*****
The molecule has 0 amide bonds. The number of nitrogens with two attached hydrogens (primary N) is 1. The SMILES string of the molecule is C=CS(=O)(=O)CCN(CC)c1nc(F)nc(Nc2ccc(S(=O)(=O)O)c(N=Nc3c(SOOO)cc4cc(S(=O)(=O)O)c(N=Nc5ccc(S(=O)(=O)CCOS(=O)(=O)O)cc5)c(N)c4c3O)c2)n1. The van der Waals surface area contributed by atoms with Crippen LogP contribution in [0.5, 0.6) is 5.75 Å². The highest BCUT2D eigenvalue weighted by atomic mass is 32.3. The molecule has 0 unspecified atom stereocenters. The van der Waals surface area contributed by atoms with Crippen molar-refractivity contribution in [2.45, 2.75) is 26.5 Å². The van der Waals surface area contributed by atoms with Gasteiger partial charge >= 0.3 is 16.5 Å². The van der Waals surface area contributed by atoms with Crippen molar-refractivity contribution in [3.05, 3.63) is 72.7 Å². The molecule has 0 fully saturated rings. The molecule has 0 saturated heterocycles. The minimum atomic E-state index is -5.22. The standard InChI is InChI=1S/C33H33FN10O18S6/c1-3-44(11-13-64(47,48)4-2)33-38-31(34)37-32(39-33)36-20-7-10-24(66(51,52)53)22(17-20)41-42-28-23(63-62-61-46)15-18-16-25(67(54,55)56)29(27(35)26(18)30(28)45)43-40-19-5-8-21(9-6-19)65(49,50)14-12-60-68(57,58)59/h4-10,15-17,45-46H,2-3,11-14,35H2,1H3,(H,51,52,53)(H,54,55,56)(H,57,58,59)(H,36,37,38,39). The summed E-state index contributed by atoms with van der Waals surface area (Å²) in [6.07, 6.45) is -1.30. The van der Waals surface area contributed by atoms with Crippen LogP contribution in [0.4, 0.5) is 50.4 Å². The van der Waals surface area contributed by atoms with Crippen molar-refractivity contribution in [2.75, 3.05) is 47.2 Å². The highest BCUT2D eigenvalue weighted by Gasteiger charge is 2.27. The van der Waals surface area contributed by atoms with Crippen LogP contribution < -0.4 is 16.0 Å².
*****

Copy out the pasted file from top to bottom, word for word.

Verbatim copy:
The molecule has 0 amide bonds. The number of nitrogens with two attached hydrogens (primary N) is 1. The SMILES string of the molecule is C=CS(=O)(=O)CCN(CC)c1nc(F)nc(Nc2ccc(S(=O)(=O)O)c(N=Nc3c(SOOO)cc4cc(S(=O)(=O)O)c(N=Nc5ccc(S(=O)(=O)CCOS(=O)(=O)O)cc5)c(N)c4c3O)c2)n1. The van der Waals surface area contributed by atoms with Crippen LogP contribution in [0.5, 0.6) is 5.75 Å². The highest BCUT2D eigenvalue weighted by atomic mass is 32.3. The molecule has 0 unspecified atom stereocenters. The van der Waals surface area contributed by atoms with Crippen molar-refractivity contribution in [2.45, 2.75) is 26.5 Å². The van der Waals surface area contributed by atoms with Gasteiger partial charge >= 0.3 is 16.5 Å². The van der Waals surface area contributed by atoms with Crippen molar-refractivity contribution in [3.05, 3.63) is 72.7 Å². The molecule has 0 fully saturated rings. The molecule has 0 saturated heterocycles. The minimum atomic E-state index is -5.22. The standard InChI is InChI=1S/C33H33FN10O18S6/c1-3-44(11-13-64(47,48)4-2)33-38-31(34)37-32(39-33)36-20-7-10-24(66(51,52)53)22(17-20)41-42-28-23(63-62-61-46)15-18-16-25(67(54,55)56)29(27(35)26(18)30(28)45)43-40-19-5-8-21(9-6-19)65(49,50)14-12-60-68(57,58)59/h4-10,15-17,45-46H,2-3,11-14,35H2,1H3,(H,51,52,53)(H,54,55,56)(H,57,58,59)(H,36,37,38,39). The summed E-state index contributed by atoms with van der Waals surface area (Å²) in [6.07, 6.45) is -1.30. The van der Waals surface area contributed by atoms with Crippen LogP contribution in [0.4, 0.5) is 50.4 Å². The van der Waals surface area contributed by atoms with Crippen molar-refractivity contribution in [2.75, 3.05) is 47.2 Å². The highest BCUT2D eigenvalue weighted by Gasteiger charge is 2.27. The van der Waals surface area contributed by atoms with Crippen LogP contribution < -0.4 is 16.0 Å².